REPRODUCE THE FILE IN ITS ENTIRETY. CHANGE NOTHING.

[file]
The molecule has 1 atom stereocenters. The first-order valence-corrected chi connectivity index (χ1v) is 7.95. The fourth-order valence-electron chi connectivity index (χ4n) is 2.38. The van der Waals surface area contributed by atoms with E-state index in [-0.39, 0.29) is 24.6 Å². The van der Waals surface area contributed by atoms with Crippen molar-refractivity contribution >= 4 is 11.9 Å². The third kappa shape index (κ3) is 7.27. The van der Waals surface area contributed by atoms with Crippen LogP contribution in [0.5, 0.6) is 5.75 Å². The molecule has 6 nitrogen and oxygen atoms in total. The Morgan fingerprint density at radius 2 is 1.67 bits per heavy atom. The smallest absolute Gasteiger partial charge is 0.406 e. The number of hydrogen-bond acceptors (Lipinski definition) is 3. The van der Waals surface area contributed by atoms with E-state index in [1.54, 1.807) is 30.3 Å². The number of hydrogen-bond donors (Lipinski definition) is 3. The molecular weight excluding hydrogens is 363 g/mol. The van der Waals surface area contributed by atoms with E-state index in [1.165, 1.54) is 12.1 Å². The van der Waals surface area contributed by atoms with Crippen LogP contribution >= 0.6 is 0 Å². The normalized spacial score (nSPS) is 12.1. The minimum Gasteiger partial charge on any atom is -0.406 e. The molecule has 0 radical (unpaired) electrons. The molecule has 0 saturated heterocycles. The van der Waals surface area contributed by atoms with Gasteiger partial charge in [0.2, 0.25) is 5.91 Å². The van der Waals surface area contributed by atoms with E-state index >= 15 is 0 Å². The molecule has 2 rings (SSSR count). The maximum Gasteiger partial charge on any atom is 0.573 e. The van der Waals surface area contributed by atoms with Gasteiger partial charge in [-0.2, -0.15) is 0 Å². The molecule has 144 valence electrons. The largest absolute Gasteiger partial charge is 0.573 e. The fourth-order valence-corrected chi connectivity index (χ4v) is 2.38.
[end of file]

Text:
The molecule has 1 atom stereocenters. The first-order valence-corrected chi connectivity index (χ1v) is 7.95. The fourth-order valence-electron chi connectivity index (χ4n) is 2.38. The van der Waals surface area contributed by atoms with E-state index in [-0.39, 0.29) is 24.6 Å². The van der Waals surface area contributed by atoms with Crippen molar-refractivity contribution >= 4 is 11.9 Å². The third kappa shape index (κ3) is 7.27. The van der Waals surface area contributed by atoms with Crippen LogP contribution in [0.5, 0.6) is 5.75 Å². The molecule has 6 nitrogen and oxygen atoms in total. The Morgan fingerprint density at radius 2 is 1.67 bits per heavy atom. The smallest absolute Gasteiger partial charge is 0.406 e. The number of hydrogen-bond acceptors (Lipinski definition) is 3. The van der Waals surface area contributed by atoms with E-state index in [1.54, 1.807) is 30.3 Å². The number of hydrogen-bond donors (Lipinski definition) is 3. The molecular weight excluding hydrogens is 363 g/mol. The van der Waals surface area contributed by atoms with E-state index in [1.165, 1.54) is 12.1 Å². The van der Waals surface area contributed by atoms with Crippen LogP contribution >= 0.6 is 0 Å². The normalized spacial score (nSPS) is 12.1. The minimum Gasteiger partial charge on any atom is -0.406 e. The molecule has 0 radical (unpaired) electrons. The molecule has 0 saturated heterocycles. The van der Waals surface area contributed by atoms with Gasteiger partial charge in [0.2, 0.25) is 5.91 Å². The van der Waals surface area contributed by atoms with E-state index >= 15 is 0 Å². The molecule has 2 rings (SSSR count). The maximum Gasteiger partial charge on any atom is 0.573 e. The van der Waals surface area contributed by atoms with Gasteiger partial charge in [-0.2, -0.15) is 0 Å². The molecule has 144 valence electrons. The largest absolute Gasteiger partial charge is 0.573 e. The fourth-order valence-corrected chi connectivity index (χ4v) is 2.38.